Military defeat can still be a strategic victory for the Islamist militants of Gaza.
How far will Hamas go? Twenty-six days of war, more than 1,400 dead, bombed homes, streets, fields — the Palestinian Islamist organization appears to want to run its people and its territory into the ground. The Israeli military machine has been attacking the tiny Palestinian area of Gaza relentlessly on land, by sea, from the air. Every hour that this war continues seems like a government-forced sacrifice of a people and the harakiri of a militia: Hamas cannot win this conflict militarily.
But that’s not the decisive issue for the Islamists. Hamas wants to — indeed must — win this war politically. Since 2011, the Arab world has changed so much that in 2014 the Palestinians now find themselves virtually alone in their political fight for a country for their people. Earlier, Hamas could hope for crocodile tears from Egypt, Saudi Arabia or Jordan, but also bonafide diplomatic support and real help. Today both Cairo and Riyadh are fighting their own Islamists linked to the Muslim Brotherhood. The Brotherhood, which lost power in Egypt in 2013, is a parent organization of Hamas. If Hamas and the suffering people of Gaza lose out now because of the war, more than one Arab government is likely to think it’s all for the better.
Egypt, which has unresolved issues with Hamas left over from the Arab Spring in 2011, contributes in no small part to that attitude. The new government run by Islamist-hostile Abdel Fattah al-Sisi has destroyed the tunnel at its Gaza border. Since the fall of 2013 hardly any weapons have gotten through to the Palestinians — and neither have many affordable food products, medicines, and durable goods.
When all seems lost
The Israeli blockade imposed on the other borders in 2007 is watertight. Despite international pressure the Israelis never made any significant concessions. So Gaza’s 1.8 million inhabitants remain politically and economically isolated, facing a gloomy hand-to-mouth future. The Gaza Strip has become a 360-square-kilometer prison guarded by the Israelis and the Egyptians.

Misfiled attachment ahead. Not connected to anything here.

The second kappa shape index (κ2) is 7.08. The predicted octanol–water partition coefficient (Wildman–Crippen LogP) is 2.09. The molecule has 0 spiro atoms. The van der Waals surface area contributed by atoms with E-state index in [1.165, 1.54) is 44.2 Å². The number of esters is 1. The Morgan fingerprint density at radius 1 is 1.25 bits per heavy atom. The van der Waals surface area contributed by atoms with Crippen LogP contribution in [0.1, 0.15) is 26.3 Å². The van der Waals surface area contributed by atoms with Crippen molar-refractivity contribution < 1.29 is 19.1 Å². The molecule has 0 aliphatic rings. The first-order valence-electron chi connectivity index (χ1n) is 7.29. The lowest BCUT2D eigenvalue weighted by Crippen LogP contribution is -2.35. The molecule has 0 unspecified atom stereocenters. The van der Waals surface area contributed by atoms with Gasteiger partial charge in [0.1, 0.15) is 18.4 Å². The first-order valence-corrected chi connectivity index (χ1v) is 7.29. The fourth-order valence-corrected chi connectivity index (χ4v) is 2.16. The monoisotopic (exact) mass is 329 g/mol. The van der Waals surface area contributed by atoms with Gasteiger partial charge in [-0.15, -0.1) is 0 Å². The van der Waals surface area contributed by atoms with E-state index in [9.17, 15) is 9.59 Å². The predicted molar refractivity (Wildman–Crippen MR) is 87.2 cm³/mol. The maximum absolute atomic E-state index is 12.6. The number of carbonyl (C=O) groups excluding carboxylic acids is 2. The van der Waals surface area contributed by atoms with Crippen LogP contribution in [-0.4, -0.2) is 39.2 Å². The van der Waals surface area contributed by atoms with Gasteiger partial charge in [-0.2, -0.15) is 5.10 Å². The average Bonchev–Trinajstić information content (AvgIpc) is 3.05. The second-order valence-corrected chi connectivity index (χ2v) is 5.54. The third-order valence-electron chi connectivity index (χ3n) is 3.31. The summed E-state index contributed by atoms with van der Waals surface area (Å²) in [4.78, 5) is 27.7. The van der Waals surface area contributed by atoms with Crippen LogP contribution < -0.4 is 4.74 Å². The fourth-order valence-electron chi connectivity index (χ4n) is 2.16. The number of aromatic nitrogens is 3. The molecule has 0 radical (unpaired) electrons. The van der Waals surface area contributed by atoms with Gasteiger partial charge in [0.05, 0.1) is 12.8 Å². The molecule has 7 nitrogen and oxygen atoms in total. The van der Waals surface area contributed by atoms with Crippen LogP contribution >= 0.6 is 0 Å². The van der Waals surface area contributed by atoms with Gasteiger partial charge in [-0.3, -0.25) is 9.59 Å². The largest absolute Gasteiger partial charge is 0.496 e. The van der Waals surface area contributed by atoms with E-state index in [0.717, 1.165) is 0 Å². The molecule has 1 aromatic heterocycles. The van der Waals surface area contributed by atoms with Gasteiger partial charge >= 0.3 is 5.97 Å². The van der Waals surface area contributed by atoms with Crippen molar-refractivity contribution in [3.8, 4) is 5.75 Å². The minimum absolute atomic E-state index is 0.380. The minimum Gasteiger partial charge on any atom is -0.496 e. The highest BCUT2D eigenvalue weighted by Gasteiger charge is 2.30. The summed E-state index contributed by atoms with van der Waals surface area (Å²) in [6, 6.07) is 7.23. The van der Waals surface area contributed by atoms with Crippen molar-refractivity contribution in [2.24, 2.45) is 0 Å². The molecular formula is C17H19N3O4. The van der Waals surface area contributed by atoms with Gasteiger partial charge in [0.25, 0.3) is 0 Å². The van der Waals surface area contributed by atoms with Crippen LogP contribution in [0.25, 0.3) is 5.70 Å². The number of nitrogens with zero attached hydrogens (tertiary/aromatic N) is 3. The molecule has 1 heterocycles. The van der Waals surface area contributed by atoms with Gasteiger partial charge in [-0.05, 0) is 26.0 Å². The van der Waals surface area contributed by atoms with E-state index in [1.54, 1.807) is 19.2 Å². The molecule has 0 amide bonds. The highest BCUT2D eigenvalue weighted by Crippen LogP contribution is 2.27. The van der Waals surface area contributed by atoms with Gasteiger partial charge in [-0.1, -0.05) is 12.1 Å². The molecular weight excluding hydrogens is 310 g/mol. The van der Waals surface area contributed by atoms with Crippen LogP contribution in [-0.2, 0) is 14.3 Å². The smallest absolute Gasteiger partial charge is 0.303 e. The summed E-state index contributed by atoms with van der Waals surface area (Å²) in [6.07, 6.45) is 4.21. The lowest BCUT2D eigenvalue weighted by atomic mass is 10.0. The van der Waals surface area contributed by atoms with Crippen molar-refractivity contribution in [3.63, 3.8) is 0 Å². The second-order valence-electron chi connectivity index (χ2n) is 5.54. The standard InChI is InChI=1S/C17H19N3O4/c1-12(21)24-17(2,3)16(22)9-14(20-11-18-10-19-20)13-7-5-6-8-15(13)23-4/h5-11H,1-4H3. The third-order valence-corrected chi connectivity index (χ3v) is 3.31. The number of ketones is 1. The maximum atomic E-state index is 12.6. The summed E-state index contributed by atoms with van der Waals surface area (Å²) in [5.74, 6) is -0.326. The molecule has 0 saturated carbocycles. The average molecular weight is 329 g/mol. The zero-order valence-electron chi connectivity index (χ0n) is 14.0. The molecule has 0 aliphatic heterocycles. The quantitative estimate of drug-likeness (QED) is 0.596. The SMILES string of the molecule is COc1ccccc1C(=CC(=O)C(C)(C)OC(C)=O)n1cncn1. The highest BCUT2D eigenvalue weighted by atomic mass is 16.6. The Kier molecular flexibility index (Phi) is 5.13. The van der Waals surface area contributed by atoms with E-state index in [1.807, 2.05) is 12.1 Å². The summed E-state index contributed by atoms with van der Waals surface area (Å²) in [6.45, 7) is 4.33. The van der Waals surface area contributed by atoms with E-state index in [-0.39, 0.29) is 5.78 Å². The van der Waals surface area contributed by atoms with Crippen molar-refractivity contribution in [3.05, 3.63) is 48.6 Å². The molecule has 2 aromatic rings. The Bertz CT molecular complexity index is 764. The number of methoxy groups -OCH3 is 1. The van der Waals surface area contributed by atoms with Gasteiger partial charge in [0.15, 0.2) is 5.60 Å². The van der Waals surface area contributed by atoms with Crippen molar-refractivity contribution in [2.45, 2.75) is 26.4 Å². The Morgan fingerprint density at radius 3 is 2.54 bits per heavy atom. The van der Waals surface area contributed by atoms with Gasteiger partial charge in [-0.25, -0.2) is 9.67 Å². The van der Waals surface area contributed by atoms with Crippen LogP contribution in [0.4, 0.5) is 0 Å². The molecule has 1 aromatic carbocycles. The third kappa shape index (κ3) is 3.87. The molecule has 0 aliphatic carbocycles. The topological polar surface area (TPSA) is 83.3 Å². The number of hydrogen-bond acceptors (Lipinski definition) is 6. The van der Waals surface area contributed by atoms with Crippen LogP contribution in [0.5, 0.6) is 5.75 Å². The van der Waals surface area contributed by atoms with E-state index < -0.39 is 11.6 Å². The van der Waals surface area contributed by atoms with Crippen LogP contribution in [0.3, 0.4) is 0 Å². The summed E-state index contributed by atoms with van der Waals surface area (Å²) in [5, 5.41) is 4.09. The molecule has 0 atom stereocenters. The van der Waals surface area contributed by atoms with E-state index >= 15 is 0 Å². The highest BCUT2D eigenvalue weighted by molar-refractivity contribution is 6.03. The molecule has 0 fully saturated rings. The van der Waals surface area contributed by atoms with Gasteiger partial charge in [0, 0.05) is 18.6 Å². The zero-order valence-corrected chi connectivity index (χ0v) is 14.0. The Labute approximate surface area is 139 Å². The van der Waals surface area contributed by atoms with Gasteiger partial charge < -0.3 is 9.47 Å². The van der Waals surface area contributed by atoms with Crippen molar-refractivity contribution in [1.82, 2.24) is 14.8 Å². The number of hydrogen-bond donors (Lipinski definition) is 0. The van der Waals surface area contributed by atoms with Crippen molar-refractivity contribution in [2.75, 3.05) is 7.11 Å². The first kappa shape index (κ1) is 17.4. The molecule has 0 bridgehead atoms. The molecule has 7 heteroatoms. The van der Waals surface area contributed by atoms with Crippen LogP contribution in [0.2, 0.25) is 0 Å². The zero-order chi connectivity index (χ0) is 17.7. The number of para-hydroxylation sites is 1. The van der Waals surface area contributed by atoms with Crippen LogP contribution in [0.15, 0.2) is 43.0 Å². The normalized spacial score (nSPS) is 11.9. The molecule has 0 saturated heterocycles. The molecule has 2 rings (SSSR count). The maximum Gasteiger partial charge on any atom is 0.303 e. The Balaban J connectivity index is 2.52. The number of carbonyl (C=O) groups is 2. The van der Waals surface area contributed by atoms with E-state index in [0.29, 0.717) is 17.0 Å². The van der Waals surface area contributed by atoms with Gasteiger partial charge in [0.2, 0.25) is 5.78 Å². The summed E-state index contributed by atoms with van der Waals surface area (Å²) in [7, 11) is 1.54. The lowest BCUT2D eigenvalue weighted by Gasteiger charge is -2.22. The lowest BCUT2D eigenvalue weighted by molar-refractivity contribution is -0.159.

If Hamas wants to continue to rule and later perhaps oust Fatah competition from the West Bank, it has to achieve something concrete, beyond the anti-Israel slogans. The Islamists have to force the Israelis and the Egyptians to lift the double blockade and link Gaza with the world.
Hamas masterminds have thought through where the group’s future chances lie. They know that Israel wants to destroy the organization and continually comes up with internationally accepted grounds to attack it under the pretext of its own security.
The political landscape in the Arab world is not going to change so quickly in favor of the Palestinians. So Hamas knows it risks losing clout with each passing day, particularly as it is cut off from the Egyptian tunnel financial support that Qatar has provided, and military help from Iran is unable to reach Gaza; meanwhile the anti-Netanyahu rhetoric out of Turkey in any case serves little.
So it’s all or nothing. A ceasefire dictated by Israel that keeps Gaza’s borders closed would for the people living in Gaza represent a return to the status quo after the death of 1,500. The people would hardly forgive Hamas for that.
Which means the Islamists can’t give in. As more children and civilians die, as United Nations schools are shot at, as Israel ignores all proportionality, and images of the horror make their way around the world in real time — Israel and Egypt both are going to start to feel international pressure. And at some point they have to yield. That is the moment when the military defeat of Hamas becomes their great political victory.